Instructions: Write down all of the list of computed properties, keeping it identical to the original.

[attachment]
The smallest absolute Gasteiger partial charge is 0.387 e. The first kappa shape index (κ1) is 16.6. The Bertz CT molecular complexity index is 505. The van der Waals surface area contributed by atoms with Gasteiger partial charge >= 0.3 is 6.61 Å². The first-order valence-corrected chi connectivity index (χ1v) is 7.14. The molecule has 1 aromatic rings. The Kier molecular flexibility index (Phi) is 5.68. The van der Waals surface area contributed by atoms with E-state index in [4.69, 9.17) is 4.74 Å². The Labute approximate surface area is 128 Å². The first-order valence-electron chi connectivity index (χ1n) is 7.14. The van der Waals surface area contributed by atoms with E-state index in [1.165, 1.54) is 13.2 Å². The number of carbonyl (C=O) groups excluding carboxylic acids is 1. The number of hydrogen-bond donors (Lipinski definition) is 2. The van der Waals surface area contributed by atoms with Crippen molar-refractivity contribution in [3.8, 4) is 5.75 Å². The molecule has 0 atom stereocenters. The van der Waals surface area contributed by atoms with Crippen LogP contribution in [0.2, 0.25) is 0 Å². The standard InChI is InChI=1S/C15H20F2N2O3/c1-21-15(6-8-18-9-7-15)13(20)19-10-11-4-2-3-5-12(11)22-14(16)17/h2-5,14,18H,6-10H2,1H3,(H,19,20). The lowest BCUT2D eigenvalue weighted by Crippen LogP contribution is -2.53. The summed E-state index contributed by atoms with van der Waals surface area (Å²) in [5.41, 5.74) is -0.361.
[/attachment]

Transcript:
The smallest absolute Gasteiger partial charge is 0.387 e. The first kappa shape index (κ1) is 16.6. The Bertz CT molecular complexity index is 505. The van der Waals surface area contributed by atoms with Gasteiger partial charge >= 0.3 is 6.61 Å². The first-order valence-corrected chi connectivity index (χ1v) is 7.14. The molecule has 1 aromatic rings. The Kier molecular flexibility index (Phi) is 5.68. The van der Waals surface area contributed by atoms with E-state index in [4.69, 9.17) is 4.74 Å². The Labute approximate surface area is 128 Å². The first-order valence-electron chi connectivity index (χ1n) is 7.14. The van der Waals surface area contributed by atoms with E-state index in [1.165, 1.54) is 13.2 Å². The number of carbonyl (C=O) groups excluding carboxylic acids is 1. The number of hydrogen-bond donors (Lipinski definition) is 2. The van der Waals surface area contributed by atoms with Crippen molar-refractivity contribution in [3.8, 4) is 5.75 Å². The molecule has 0 atom stereocenters. The van der Waals surface area contributed by atoms with Crippen LogP contribution in [0.2, 0.25) is 0 Å². The standard InChI is InChI=1S/C15H20F2N2O3/c1-21-15(6-8-18-9-7-15)13(20)19-10-11-4-2-3-5-12(11)22-14(16)17/h2-5,14,18H,6-10H2,1H3,(H,19,20). The lowest BCUT2D eigenvalue weighted by Crippen LogP contribution is -2.53. The summed E-state index contributed by atoms with van der Waals surface area (Å²) in [5.41, 5.74) is -0.361.